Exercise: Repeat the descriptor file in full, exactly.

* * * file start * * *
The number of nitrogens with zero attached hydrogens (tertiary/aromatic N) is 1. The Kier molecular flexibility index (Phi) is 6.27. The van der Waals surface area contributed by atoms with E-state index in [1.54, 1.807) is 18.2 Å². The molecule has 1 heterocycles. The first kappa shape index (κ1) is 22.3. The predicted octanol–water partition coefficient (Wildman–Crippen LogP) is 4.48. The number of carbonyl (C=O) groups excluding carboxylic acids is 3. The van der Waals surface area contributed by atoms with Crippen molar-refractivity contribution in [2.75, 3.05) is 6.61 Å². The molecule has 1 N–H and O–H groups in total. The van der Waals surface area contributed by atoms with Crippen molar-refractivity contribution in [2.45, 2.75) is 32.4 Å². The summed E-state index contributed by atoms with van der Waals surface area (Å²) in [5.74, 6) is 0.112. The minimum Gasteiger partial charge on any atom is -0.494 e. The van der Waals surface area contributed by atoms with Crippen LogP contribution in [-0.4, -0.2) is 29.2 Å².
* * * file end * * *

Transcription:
The number of nitrogens with zero attached hydrogens (tertiary/aromatic N) is 1. The Kier molecular flexibility index (Phi) is 6.27. The van der Waals surface area contributed by atoms with E-state index in [1.54, 1.807) is 18.2 Å². The molecule has 1 heterocycles. The first kappa shape index (κ1) is 22.3. The predicted octanol–water partition coefficient (Wildman–Crippen LogP) is 4.48. The number of carbonyl (C=O) groups excluding carboxylic acids is 3. The van der Waals surface area contributed by atoms with Crippen molar-refractivity contribution in [2.75, 3.05) is 6.61 Å². The molecule has 1 N–H and O–H groups in total. The van der Waals surface area contributed by atoms with Crippen molar-refractivity contribution in [2.45, 2.75) is 32.4 Å². The summed E-state index contributed by atoms with van der Waals surface area (Å²) in [5.74, 6) is 0.112. The minimum Gasteiger partial charge on any atom is -0.494 e. The van der Waals surface area contributed by atoms with Crippen LogP contribution in [-0.4, -0.2) is 29.2 Å².